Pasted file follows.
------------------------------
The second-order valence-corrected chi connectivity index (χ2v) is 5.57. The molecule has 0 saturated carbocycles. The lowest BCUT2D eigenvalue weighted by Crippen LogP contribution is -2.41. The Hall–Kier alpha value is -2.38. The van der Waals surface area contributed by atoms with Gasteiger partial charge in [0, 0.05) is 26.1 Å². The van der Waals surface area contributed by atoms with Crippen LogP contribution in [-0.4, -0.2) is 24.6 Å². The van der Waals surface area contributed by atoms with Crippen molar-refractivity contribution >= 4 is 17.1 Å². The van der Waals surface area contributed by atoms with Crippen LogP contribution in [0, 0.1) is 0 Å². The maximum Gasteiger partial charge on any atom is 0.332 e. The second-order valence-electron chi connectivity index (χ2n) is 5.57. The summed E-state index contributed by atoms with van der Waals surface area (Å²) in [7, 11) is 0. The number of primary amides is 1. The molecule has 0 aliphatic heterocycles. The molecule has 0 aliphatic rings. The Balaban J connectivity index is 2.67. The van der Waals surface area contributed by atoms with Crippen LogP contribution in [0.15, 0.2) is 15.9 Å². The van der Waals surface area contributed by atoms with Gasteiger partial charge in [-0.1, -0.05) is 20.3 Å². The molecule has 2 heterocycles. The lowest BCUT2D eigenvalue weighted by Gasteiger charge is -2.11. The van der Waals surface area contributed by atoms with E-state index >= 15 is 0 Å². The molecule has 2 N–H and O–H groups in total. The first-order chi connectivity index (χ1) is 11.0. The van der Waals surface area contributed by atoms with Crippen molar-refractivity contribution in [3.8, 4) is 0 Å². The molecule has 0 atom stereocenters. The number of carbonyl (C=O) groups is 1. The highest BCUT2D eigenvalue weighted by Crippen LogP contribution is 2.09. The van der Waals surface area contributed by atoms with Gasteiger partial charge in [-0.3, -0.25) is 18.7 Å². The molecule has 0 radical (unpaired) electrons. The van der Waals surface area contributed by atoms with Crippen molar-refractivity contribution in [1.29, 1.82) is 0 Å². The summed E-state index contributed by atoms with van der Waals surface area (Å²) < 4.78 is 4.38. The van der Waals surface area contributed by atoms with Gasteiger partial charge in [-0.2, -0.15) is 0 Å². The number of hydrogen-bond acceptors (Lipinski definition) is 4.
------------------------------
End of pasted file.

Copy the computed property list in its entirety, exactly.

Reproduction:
The second-order valence-corrected chi connectivity index (χ2v) is 5.57. The molecule has 0 saturated carbocycles. The lowest BCUT2D eigenvalue weighted by Crippen LogP contribution is -2.41. The Hall–Kier alpha value is -2.38. The van der Waals surface area contributed by atoms with Gasteiger partial charge in [0, 0.05) is 26.1 Å². The van der Waals surface area contributed by atoms with Crippen LogP contribution in [-0.4, -0.2) is 24.6 Å². The van der Waals surface area contributed by atoms with Crippen molar-refractivity contribution >= 4 is 17.1 Å². The van der Waals surface area contributed by atoms with Crippen LogP contribution in [0, 0.1) is 0 Å². The maximum Gasteiger partial charge on any atom is 0.332 e. The second-order valence-electron chi connectivity index (χ2n) is 5.57. The summed E-state index contributed by atoms with van der Waals surface area (Å²) in [7, 11) is 0. The number of primary amides is 1. The molecule has 0 aliphatic heterocycles. The molecule has 0 aliphatic rings. The Balaban J connectivity index is 2.67. The van der Waals surface area contributed by atoms with Crippen LogP contribution in [0.15, 0.2) is 15.9 Å². The van der Waals surface area contributed by atoms with Gasteiger partial charge in [-0.1, -0.05) is 20.3 Å². The molecule has 2 heterocycles. The lowest BCUT2D eigenvalue weighted by Gasteiger charge is -2.11. The van der Waals surface area contributed by atoms with E-state index >= 15 is 0 Å². The molecule has 2 N–H and O–H groups in total. The first-order chi connectivity index (χ1) is 11.0. The van der Waals surface area contributed by atoms with Crippen molar-refractivity contribution in [3.8, 4) is 0 Å². The molecule has 0 atom stereocenters. The number of carbonyl (C=O) groups is 1. The highest BCUT2D eigenvalue weighted by Crippen LogP contribution is 2.09. The van der Waals surface area contributed by atoms with Gasteiger partial charge in [-0.3, -0.25) is 18.7 Å². The molecule has 0 radical (unpaired) electrons. The van der Waals surface area contributed by atoms with Crippen molar-refractivity contribution in [1.29, 1.82) is 0 Å². The summed E-state index contributed by atoms with van der Waals surface area (Å²) < 4.78 is 4.38. The van der Waals surface area contributed by atoms with Gasteiger partial charge in [-0.2, -0.15) is 0 Å². The number of hydrogen-bond acceptors (Lipinski definition) is 4.